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Book Image Not Available
Book details
  • Genre:FICTION
  • SubGenre:Mystery & Detective / Women Sleuths
  • Language:English
  • Series title:Nan St. Claire Novels
  • Series Number:1
  • Pages:190
  • eBook ISBN:9781623095628

Anything for an A

A Nan St. Claire Novel

by Cee Emerson Polk

Book Image Not Available
Overview
Dr. Nan St. Claire is an English professor at one of the best universities in the country, Duke University. Nan is a runner and adoring companion to three animals: her loving dog, Miss Virginia, PhD (Pretty Hound Dog), and her two tolerating cats, Rochester and McMurphy. (Anyone who can remember the novels which feature the characters for whom the cats are named deserves a prize.) Nan is 20-something, single although looking, and trying hard to be a good Catholic in a world in which sometimes Catholicism doesn’t make much sense, especially since she curses like a sailor, lives next door to a creepy peeping Tom, and has a slight crush on her gay best friend. As do many women, she has body-image issues and despairs of her “Honor Roll chest” (straight As) and swears she can feel the fat growing on her rear end when she misses a run. Nan, although earnest and genuinely nice, has an interesting, amusing, and slightly ironic outlook on life, love, and religion—(but not on Miss Virginia--she’s too perfect for irony.) When one of Nan’s former students is found drowned in the wading pond in the Duke Gardens, Nan finds herself becoming involved, not only in the murder, but also with the extremely good-looking and available detective assigned to the case. And just as the reader will not find any gruesome details relating to corpse dismemberment or bloody, mutilated body parts, neither will the reader find any overly graphic sexual scenes. (After all, the author’s mother is going to read this.)
Description
Anything for an A, the first in a series of light, chick lit mysteries, does. The main character, Dr. Nan St. Clair, is a young English professor at Duke University. She is funny, smart, earnest, and irreverently reverent. Struggling with doing what is morally correct, she sometimes finds that she has to create her own way because “the rules” don’t cover every situation she encounters. Although she prays a lot—for guidance, for wisdom, for a date--she doesn’t always get an answer. She and her beloved menagerie (one dog and two cats) live across the street from Samuel, a boundary-stepping octogenarian who constantly forces Nan to question the “Love thy neighbor” Biblical passage. Sipping wine with her best friend, David, a homosexual engineer with a wicked sense of humor, is one of her favorite ways to pass the time. In the book—and in the series—sex and violence do occur, but for the most part, they happen where they should happen, namely, offstage. Nan does not have an easy life: She has all the issues most intelligent, single women have—career, weight, men, spirituality, and weight (did I mention weight?)—but these issues never overpower her or make her lose her sense of self. Just as no “real woman” would deign to be classified, Anything for an A also defies a label: The manuscript is funny but raises serious issues; it is spiritual, but Nan doesn’t always rely on the Bible to make her decisions and, in fact, at times wittingly goes in another direction; it is a mystery, but no cliffhanging twists and turns defy reality; it is a romance, but the guy gets away at the end. It is a fun read, however, and the audience winds up caring about Nan and her life. In Anything for an A, one of Nan’s favorite students is found drowned in a wading pool on campus early Saturday morning. Alcohol is found in her bloodstream, although the student hadn’t been known to drink. On Monday, Nan discovers a worrisome message the student had left Friday afternoon on Nan’s office voicemail. After placing a call to the police, she meets the wonderfully—and disturbingly--handsome detective, Adam Exbridge. Although Adam doesn’t believe that the death is purely an accident, Nan is the one who finally discovers the truth, which puts her in danger—although, as killing off the heroine would make creating a series difficult, everything works out in the end.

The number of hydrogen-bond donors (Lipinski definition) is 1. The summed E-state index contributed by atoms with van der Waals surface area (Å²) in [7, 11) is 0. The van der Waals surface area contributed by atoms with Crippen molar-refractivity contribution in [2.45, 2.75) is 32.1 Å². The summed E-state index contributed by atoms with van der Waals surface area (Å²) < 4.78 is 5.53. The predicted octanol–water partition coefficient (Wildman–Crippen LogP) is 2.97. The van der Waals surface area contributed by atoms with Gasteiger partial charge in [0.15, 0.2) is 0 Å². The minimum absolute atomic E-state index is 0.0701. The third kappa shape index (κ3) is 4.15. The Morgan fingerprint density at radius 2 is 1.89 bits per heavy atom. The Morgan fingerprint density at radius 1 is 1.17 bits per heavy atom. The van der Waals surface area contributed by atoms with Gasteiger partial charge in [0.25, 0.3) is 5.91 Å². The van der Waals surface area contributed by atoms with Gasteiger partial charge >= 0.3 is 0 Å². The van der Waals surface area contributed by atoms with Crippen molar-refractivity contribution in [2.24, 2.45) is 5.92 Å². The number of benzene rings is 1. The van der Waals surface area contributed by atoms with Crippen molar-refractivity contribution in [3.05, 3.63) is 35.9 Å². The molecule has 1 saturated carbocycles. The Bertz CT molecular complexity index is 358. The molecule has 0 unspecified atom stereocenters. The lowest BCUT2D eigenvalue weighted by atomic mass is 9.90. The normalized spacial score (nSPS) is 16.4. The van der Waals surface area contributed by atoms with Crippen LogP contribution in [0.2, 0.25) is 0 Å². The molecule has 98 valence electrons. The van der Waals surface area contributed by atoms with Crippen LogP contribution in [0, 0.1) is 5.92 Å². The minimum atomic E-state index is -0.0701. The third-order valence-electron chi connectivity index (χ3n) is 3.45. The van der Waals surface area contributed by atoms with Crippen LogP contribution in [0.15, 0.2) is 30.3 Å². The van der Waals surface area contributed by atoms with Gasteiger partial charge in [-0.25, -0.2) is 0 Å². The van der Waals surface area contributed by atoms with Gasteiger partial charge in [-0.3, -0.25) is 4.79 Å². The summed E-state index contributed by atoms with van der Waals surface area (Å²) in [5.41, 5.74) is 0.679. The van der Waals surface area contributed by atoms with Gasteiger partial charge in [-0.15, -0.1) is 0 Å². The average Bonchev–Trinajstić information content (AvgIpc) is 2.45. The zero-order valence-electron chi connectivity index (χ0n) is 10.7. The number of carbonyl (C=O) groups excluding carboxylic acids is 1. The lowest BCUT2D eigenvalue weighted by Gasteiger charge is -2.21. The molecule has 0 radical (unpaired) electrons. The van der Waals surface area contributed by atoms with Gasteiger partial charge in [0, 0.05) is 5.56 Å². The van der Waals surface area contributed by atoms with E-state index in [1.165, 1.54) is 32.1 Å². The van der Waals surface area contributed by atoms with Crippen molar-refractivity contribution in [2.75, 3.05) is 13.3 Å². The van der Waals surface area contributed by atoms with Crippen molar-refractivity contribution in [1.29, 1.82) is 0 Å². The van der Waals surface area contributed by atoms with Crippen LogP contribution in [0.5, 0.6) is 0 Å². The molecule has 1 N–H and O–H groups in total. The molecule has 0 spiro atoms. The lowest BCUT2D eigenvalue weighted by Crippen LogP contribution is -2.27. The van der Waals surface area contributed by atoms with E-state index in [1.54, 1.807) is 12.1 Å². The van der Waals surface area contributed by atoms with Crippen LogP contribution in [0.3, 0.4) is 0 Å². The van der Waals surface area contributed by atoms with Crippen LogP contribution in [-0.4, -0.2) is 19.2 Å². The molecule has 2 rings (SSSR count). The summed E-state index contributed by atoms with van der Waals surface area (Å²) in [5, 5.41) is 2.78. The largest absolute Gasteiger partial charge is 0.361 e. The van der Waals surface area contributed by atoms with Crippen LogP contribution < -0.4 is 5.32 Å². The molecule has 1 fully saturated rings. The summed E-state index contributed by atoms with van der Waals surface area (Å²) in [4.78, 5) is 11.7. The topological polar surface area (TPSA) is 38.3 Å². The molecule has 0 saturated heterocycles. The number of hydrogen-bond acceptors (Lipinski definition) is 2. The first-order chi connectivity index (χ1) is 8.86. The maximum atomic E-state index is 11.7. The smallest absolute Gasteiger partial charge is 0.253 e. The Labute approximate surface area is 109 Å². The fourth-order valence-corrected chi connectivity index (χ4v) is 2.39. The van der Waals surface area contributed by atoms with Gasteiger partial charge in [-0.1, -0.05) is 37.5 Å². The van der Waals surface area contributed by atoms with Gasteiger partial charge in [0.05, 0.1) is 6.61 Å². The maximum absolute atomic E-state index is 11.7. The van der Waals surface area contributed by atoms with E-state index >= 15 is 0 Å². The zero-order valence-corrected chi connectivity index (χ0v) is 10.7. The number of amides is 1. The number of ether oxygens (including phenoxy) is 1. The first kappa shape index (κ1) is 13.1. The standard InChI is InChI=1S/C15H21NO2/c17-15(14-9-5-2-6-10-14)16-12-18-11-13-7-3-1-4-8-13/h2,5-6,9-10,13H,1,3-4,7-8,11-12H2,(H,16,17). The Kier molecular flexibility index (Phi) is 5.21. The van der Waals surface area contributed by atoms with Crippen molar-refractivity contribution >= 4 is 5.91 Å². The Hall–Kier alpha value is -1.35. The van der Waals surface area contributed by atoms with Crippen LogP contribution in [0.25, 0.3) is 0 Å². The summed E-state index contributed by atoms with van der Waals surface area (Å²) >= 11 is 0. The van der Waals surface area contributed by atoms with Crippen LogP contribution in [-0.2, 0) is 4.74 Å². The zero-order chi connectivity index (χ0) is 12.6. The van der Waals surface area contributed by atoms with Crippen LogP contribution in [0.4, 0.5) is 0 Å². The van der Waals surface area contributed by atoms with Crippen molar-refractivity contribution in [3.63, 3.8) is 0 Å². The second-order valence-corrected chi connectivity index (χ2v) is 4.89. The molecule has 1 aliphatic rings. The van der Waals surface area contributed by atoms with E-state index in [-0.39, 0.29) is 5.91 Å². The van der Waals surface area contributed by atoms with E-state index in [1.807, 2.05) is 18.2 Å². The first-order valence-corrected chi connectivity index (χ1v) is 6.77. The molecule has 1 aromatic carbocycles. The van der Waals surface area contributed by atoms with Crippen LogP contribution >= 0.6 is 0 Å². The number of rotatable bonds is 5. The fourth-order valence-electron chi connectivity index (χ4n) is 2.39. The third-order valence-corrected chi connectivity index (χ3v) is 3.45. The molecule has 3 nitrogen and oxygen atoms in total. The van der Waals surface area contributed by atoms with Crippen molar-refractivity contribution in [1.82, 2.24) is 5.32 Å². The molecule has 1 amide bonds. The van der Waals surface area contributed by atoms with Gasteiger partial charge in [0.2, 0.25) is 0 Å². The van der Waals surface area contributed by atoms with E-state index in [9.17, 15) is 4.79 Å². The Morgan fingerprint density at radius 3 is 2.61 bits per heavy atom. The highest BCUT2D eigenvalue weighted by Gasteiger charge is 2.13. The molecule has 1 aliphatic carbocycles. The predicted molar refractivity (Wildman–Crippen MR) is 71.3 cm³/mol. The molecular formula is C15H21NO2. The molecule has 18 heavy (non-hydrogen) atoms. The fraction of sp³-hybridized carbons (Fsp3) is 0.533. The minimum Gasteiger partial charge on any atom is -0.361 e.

About the author
Cee Emerson Polk, PhD, adventurer, scholar, athlete, has taken on the hardest challenge of her life: writing a mystery novel. When Dr. Polk, a former Naval officer, is not scuba diving, sky diving, or race-car driving, you may find her skeet shooting, belly dancing, or even playing the mascot at the local Single A baseball team. As a Fulbright scholar, she taught American literature classes at a university in a formerly Communist country in Central Europe, and she added off-trail skiing, white-water rafting, and relaxing in co-ed, clothing-optional saunas to her list of regular activities. (She’ll be honest—the co-ed saunas were really her favorite.) At home in Virginia, she is an associate professor of English, as well as being a marathon runner and tri-athlete, having completed 13 marathons, two half-Ironman competitions, and one Ironman, proudly finishing third in her age group. She also is a devoted Catholic, as well as being a strong supporter of animal rights. Although she has published three books, two academic studies and one memoir, as well as contributing regularly to the largest newspaper in the Hampton Roads area, she decided to venture into the world of fiction and write a mystery novel. She completed extensive research, reading all works involving Alex Cross, Alex Delaware, Kay Scarpetta, Stephanie Plum, Archy McNally, Kinsey Millhone, and every other name in contemporary detective fiction she could find. (She decided to forego visiting morgues, prisons, police stations, and other such places—reading at home with a nice glass of Merlot in her hand seemed much more civilized).
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